Eight years after his comeback, the man who was once Cat Stevens has returned with the edgy album "Tell 'Em I'm Gone", indulging in blues, R&B and folk rock. The 66 year old Englishman with Greek and Swedish roots wants this to be understood as a homage to the music of his youth.
Last year, Yusuf, who is the only one who triggers an impulse among people over forty under his old stage name Cat Stevens, was inducted into the Rock'n'Roll Hall of Fame. The overdue recognition of a musician who had a lasting influence on the sound of the seventies with his ingratiating folkpop. With his new record - the third since his comeback in 2006 - he pays homage to the blues. eclipsed met Yusuf in Berlin.
eclipsed: What do you associate with the blues?
Yusuf: For black artists like John Lee Hooker, records and concerts were an opportunity to break out of their social and economic dilemma, improve their lifestyle and gain some recognition. With the blues they could realize that. He stood for emancipation and freedom.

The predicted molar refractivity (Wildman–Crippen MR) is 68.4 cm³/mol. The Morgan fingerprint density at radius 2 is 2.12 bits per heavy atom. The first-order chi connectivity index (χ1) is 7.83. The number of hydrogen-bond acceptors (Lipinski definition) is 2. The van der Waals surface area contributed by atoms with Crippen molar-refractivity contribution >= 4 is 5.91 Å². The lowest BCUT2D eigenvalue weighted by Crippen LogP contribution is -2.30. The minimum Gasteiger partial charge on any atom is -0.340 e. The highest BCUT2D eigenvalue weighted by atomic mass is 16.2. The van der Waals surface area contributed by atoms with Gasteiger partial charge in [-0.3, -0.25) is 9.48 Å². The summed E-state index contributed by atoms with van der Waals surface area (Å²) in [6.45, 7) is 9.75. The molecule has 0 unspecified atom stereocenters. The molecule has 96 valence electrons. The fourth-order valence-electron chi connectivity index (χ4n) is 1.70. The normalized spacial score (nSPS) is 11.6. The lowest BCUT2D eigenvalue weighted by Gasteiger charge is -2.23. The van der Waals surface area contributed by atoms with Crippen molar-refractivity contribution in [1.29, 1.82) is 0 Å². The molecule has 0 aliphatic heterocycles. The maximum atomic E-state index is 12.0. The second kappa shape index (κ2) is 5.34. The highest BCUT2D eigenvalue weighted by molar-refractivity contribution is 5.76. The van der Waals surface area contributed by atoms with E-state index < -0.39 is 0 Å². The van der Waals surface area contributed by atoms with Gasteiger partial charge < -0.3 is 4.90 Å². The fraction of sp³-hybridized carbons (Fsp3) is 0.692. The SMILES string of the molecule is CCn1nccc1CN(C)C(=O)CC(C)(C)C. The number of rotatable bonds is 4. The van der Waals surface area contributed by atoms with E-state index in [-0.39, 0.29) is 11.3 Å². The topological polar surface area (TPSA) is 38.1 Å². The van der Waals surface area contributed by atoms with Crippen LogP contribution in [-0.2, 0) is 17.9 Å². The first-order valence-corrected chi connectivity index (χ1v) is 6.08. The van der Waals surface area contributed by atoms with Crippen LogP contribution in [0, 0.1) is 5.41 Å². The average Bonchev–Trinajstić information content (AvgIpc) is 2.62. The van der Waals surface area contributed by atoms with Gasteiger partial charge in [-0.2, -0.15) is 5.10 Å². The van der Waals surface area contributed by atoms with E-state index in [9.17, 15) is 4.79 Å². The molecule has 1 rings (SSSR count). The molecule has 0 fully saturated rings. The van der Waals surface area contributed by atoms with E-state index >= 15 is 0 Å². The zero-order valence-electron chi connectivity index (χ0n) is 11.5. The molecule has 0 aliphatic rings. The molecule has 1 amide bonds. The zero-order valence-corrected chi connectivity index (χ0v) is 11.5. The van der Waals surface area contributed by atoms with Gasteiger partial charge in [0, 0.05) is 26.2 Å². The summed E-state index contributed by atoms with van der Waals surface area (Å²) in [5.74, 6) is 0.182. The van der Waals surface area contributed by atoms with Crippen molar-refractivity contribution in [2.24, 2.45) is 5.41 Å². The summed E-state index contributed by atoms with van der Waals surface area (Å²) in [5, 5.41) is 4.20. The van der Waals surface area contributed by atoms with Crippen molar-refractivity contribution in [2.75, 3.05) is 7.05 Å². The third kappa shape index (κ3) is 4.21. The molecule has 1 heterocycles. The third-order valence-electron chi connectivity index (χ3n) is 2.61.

eclipsed: In the meantime, you retired from music for 25 years. How did you rediscover that sound?
Yusuf: It was a very slow process, a gradual approach to my musical roots and the things I grew up with. Although I had never tackled the R&B side that was slumbering inside me before. I really wanted to live it up this time. It all started a few years ago with the song "Peace Train Blues". I had turned Peace Train into a very dark, very authentic blues. That sounded so great, I thought I could do more in that direction.